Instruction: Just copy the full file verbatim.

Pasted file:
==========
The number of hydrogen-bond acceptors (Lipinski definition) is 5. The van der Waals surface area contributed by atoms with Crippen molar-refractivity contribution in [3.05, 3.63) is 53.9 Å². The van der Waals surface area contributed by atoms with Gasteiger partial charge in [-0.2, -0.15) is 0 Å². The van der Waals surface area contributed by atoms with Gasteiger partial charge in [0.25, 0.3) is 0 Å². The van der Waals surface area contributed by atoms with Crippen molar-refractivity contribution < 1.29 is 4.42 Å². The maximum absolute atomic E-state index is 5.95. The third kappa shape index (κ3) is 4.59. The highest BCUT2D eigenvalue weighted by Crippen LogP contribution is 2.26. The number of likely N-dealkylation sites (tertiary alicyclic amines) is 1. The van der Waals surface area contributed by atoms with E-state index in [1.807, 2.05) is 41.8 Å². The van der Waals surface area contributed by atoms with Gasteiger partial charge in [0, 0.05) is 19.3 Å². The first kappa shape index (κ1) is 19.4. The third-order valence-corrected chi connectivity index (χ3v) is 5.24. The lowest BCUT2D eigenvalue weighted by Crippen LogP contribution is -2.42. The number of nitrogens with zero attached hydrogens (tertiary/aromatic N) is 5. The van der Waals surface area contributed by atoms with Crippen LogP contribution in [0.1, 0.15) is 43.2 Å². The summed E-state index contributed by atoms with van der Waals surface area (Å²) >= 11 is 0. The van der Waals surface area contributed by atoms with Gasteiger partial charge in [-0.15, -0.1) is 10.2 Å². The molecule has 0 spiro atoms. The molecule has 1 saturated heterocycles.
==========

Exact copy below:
The number of hydrogen-bond acceptors (Lipinski definition) is 5. The van der Waals surface area contributed by atoms with Crippen molar-refractivity contribution in [3.05, 3.63) is 53.9 Å². The van der Waals surface area contributed by atoms with Gasteiger partial charge in [-0.2, -0.15) is 0 Å². The van der Waals surface area contributed by atoms with Gasteiger partial charge in [0.25, 0.3) is 0 Å². The van der Waals surface area contributed by atoms with Crippen molar-refractivity contribution < 1.29 is 4.42 Å². The maximum absolute atomic E-state index is 5.95. The third kappa shape index (κ3) is 4.59. The highest BCUT2D eigenvalue weighted by Crippen LogP contribution is 2.26. The number of likely N-dealkylation sites (tertiary alicyclic amines) is 1. The van der Waals surface area contributed by atoms with E-state index in [1.807, 2.05) is 41.8 Å². The van der Waals surface area contributed by atoms with Gasteiger partial charge in [0, 0.05) is 19.3 Å². The first kappa shape index (κ1) is 19.4. The third-order valence-corrected chi connectivity index (χ3v) is 5.24. The lowest BCUT2D eigenvalue weighted by Crippen LogP contribution is -2.42. The number of nitrogens with zero attached hydrogens (tertiary/aromatic N) is 5. The van der Waals surface area contributed by atoms with Crippen LogP contribution in [0.1, 0.15) is 43.2 Å². The summed E-state index contributed by atoms with van der Waals surface area (Å²) >= 11 is 0. The van der Waals surface area contributed by atoms with Gasteiger partial charge in [-0.15, -0.1) is 10.2 Å². The molecule has 0 spiro atoms. The molecule has 1 saturated heterocycles.